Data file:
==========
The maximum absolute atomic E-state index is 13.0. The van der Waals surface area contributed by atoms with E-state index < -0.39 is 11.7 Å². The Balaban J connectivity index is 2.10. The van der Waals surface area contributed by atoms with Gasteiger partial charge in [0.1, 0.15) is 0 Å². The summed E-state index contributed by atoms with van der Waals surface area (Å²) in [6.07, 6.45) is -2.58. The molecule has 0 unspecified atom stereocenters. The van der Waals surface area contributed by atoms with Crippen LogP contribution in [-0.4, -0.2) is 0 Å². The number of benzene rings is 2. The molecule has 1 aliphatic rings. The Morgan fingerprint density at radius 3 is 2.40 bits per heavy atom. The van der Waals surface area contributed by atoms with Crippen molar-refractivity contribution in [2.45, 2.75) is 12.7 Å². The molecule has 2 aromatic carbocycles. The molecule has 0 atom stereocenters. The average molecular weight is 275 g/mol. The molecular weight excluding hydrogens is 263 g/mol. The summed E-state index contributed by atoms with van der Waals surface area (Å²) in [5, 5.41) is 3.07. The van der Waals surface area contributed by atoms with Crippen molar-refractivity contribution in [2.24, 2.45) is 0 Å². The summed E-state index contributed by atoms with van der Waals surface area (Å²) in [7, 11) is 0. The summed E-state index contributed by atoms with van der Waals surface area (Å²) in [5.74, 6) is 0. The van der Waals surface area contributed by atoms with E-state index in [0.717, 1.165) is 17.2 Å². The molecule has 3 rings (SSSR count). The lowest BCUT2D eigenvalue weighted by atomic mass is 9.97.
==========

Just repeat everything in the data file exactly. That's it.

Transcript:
The maximum absolute atomic E-state index is 13.0. The van der Waals surface area contributed by atoms with E-state index < -0.39 is 11.7 Å². The Balaban J connectivity index is 2.10. The van der Waals surface area contributed by atoms with Gasteiger partial charge in [0.1, 0.15) is 0 Å². The summed E-state index contributed by atoms with van der Waals surface area (Å²) in [6.07, 6.45) is -2.58. The molecule has 0 unspecified atom stereocenters. The van der Waals surface area contributed by atoms with Crippen LogP contribution in [-0.4, -0.2) is 0 Å². The number of benzene rings is 2. The molecule has 1 aliphatic rings. The Morgan fingerprint density at radius 3 is 2.40 bits per heavy atom. The van der Waals surface area contributed by atoms with Crippen molar-refractivity contribution in [2.45, 2.75) is 12.7 Å². The molecule has 2 aromatic carbocycles. The molecule has 0 atom stereocenters. The average molecular weight is 275 g/mol. The molecular weight excluding hydrogens is 263 g/mol. The summed E-state index contributed by atoms with van der Waals surface area (Å²) in [5, 5.41) is 3.07. The van der Waals surface area contributed by atoms with Crippen molar-refractivity contribution in [2.24, 2.45) is 0 Å². The summed E-state index contributed by atoms with van der Waals surface area (Å²) in [7, 11) is 0. The summed E-state index contributed by atoms with van der Waals surface area (Å²) in [5.74, 6) is 0. The van der Waals surface area contributed by atoms with E-state index in [0.717, 1.165) is 17.2 Å². The molecule has 3 rings (SSSR count). The lowest BCUT2D eigenvalue weighted by atomic mass is 9.97.